Astro 210 - Project # 2
Observations of Long Period Variable Stars
The objects of the exercise are to:
1. appreciate that the sky is not unchanging;
2. examine directly part of the way in which most stars die;
3. explore how scientific data are acquired and used.
these ends, you will look at the variations of a "long-period
variable" star, otherwise known
as a "Mira" variable (named after the first such star discovered).
These are giant stars that undergo huge
variations in brightness over a period of a year or so (different
ones from about 100 to 1000 days).
Mira variables are dying stars with carbon-oxygen cores that have
lost their equilibria and are pulsating and changing their
brightnesses. They are in this state for 100,000 years or so. At
the same time they are losing matter through massive winds, and
will eventually lose their entire outer envelopes, nearly exposing
their old nuclear-burning cores. At the end, they will produce
planetary nebulae that are seen as shells of gas surrounding hot
stars, and then will die as white dwarfs.
Your job is to use Stardial to observe the Mira star RR Aquarii
(in the constellation
All the images Stardial has collected since 1996 are available
on-line: you can browse them by date, or by location on the sky.
For this experiment, you will need to examine images near the
location Right Ascension = 21h 15m, Declination = 0.
Here's how to find them:
- Go to the Stardial archive of JPG images:
- Choose to look by Right Ascension by clicking on the
- Scroll down the list of RA positions to
2115, which stands for Right Ascension = 21 hours, 15 minutes.
- You will see a choice of years: 1996 - 2004. If you select one
year, you will be presented with a list images from individual dates
from that year; for example, 0620.jpg
is the image taken on June 20.
- Each image has a Size listed with it. Good images, free from
clouds and other problems, are about 20K to 30K in size.
You can look at several images of other sizes to get an idea
for the range of weather conditions in Chambana.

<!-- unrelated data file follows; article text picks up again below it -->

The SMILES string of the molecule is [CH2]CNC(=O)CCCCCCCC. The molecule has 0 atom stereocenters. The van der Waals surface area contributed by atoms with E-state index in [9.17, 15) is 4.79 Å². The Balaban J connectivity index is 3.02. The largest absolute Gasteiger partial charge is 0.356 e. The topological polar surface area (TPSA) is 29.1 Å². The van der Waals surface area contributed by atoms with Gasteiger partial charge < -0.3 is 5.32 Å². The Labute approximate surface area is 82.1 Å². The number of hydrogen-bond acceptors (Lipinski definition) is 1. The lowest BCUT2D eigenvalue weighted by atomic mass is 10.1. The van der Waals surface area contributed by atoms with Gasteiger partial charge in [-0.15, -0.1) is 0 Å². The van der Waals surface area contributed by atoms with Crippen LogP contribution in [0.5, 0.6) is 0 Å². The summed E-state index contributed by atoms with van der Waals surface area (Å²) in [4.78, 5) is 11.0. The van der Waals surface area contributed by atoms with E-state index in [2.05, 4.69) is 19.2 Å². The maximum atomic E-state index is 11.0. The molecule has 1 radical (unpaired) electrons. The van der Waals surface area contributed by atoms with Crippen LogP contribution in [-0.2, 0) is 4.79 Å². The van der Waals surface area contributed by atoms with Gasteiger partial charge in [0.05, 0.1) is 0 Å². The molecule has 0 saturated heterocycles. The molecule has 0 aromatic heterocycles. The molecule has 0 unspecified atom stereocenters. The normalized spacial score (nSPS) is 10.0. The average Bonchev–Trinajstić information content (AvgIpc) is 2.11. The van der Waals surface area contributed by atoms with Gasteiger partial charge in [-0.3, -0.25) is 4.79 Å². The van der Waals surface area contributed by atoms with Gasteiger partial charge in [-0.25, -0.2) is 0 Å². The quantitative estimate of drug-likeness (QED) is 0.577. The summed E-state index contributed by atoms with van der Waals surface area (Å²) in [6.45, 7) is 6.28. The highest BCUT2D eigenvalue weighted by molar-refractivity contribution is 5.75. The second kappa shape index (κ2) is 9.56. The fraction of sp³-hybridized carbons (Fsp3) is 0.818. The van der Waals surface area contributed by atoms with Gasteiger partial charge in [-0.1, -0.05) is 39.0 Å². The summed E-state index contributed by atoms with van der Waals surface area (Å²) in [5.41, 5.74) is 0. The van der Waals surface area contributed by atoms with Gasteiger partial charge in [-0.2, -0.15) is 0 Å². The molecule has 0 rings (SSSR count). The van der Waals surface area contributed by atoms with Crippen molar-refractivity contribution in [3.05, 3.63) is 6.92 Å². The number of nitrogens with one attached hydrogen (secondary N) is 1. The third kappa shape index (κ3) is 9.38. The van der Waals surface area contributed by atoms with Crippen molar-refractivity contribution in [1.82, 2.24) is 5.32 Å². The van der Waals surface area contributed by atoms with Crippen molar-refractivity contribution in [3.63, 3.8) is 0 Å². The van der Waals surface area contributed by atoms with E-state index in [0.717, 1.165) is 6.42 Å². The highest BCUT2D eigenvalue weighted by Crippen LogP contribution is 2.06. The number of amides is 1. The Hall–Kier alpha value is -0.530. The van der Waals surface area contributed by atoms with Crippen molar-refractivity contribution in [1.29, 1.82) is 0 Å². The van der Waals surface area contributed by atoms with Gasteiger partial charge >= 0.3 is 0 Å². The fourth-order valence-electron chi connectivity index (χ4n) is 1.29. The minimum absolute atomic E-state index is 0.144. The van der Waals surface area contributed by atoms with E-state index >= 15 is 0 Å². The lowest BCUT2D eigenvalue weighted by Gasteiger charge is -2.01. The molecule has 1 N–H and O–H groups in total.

When you select any particular image, your WWW browser should show
a picture something like this (but without the red box):
Finding the variable star
The red box in the picture above outlines an area in the constellation
Aquarius which contains our variable star RR Aqr. Your first
job is to figure out which of the stars is the variable.
Here are two Stardial images of the field, one taken when the variable
was at its brightest, the other when it was at its faintest:
Can you find the star which changes its brightness?
Astronomers use a method called "blinking" to search for
variable stars: they alternate rapidly between two images,
displaying registered versions of each for just a second or two.
You can "blink" the two images above
by selecting the link below.
You will see one image by itself; click on it to display the other
image. Keep clicking (or using the Alt-Left and Alt-Right buttons)
to alternate the images until you find the variable.
Click on the text at the bottom to return to this exercise
when you have found it.
Click here to reach blink pages
Note that the star RR Aqr is varying while the other stars are not
varying. (If all the stars varied together in synchronism, we'd
suspect that clouds and/or equipment malfunction were the cause.)
Making a light curve
You will to construct a "light curve" for RR Aqr, in which you make a
graph of apparent magnitude plotted against time. Magnitude measurements
are to be made using the oldest device, the human eye.
Now that you've found the variable star, you must measure its
change in brightness over an entire season.
You can compare the appearance of RR Aqr against those of
stars nearby to gauge its apparent magnitude.
Below is a chart of stars inside the red box
(perhaps you'd prefer a
of the chart.)
The chart has reversed the usual color scheme: astronomers
often use a "negative" portrayal of the sky as white and stars as dark
in publications, both because it's easier on printers, and
because most people can discern faint details more clearly.
The chart provides apparent magnitudes in the "V" passband for eight
stars in the area.
As you examine images from the Stardial archive,
compare the appearance of RR Aqr to these eight stars.
If it looks just like one of them, then
its magnitude must be close to that of the star;
so if RR Aqr looks just like star "D", it would have a magnitude of 8.1.